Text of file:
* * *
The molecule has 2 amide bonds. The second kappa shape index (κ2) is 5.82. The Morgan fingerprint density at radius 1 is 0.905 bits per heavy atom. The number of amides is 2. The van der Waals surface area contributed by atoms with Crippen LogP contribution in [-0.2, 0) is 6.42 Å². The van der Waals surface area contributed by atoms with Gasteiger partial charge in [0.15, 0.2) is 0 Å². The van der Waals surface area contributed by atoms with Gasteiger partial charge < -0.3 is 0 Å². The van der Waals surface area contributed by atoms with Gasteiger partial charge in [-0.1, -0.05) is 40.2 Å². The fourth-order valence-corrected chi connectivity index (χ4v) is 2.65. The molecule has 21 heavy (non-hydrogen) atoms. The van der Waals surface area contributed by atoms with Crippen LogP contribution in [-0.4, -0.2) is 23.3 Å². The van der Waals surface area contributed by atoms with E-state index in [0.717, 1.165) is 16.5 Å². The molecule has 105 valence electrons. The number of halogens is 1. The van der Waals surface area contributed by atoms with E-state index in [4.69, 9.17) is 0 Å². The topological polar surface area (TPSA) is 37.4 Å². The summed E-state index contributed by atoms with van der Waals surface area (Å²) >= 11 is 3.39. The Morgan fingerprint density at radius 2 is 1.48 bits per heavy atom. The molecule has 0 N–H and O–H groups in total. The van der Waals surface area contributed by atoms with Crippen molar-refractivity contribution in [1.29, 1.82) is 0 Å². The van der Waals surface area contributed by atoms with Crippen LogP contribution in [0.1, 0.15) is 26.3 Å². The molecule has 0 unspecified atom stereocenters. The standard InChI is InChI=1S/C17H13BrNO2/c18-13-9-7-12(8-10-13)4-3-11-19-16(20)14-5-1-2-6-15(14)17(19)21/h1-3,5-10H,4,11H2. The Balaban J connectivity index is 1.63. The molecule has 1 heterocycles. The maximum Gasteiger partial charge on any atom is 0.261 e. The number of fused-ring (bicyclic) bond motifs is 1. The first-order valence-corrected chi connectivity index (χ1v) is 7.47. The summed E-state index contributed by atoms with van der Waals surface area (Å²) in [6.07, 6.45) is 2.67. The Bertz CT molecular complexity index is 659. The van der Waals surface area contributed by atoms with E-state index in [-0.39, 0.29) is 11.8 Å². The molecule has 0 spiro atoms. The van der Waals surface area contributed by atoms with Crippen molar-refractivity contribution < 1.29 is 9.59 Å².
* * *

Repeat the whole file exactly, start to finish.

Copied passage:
The molecule has 2 amide bonds. The second kappa shape index (κ2) is 5.82. The Morgan fingerprint density at radius 1 is 0.905 bits per heavy atom. The number of amides is 2. The van der Waals surface area contributed by atoms with Crippen LogP contribution in [-0.2, 0) is 6.42 Å². The van der Waals surface area contributed by atoms with Gasteiger partial charge in [0.15, 0.2) is 0 Å². The van der Waals surface area contributed by atoms with Gasteiger partial charge < -0.3 is 0 Å². The van der Waals surface area contributed by atoms with Gasteiger partial charge in [-0.1, -0.05) is 40.2 Å². The fourth-order valence-corrected chi connectivity index (χ4v) is 2.65. The molecule has 21 heavy (non-hydrogen) atoms. The van der Waals surface area contributed by atoms with Crippen LogP contribution in [-0.4, -0.2) is 23.3 Å². The van der Waals surface area contributed by atoms with E-state index in [0.717, 1.165) is 16.5 Å². The molecule has 105 valence electrons. The number of halogens is 1. The van der Waals surface area contributed by atoms with E-state index in [4.69, 9.17) is 0 Å². The topological polar surface area (TPSA) is 37.4 Å². The summed E-state index contributed by atoms with van der Waals surface area (Å²) >= 11 is 3.39. The Morgan fingerprint density at radius 2 is 1.48 bits per heavy atom. The molecule has 0 N–H and O–H groups in total. The van der Waals surface area contributed by atoms with Crippen molar-refractivity contribution in [1.29, 1.82) is 0 Å². The van der Waals surface area contributed by atoms with Crippen LogP contribution in [0.1, 0.15) is 26.3 Å². The molecule has 0 unspecified atom stereocenters. The standard InChI is InChI=1S/C17H13BrNO2/c18-13-9-7-12(8-10-13)4-3-11-19-16(20)14-5-1-2-6-15(14)17(19)21/h1-3,5-10H,4,11H2. The Balaban J connectivity index is 1.63. The molecule has 1 heterocycles. The maximum Gasteiger partial charge on any atom is 0.261 e. The number of fused-ring (bicyclic) bond motifs is 1. The first-order valence-corrected chi connectivity index (χ1v) is 7.47. The summed E-state index contributed by atoms with van der Waals surface area (Å²) in [6.07, 6.45) is 2.67. The Bertz CT molecular complexity index is 659. The van der Waals surface area contributed by atoms with E-state index in [-0.39, 0.29) is 11.8 Å². The molecule has 0 spiro atoms. The van der Waals surface area contributed by atoms with Crippen molar-refractivity contribution < 1.29 is 9.59 Å².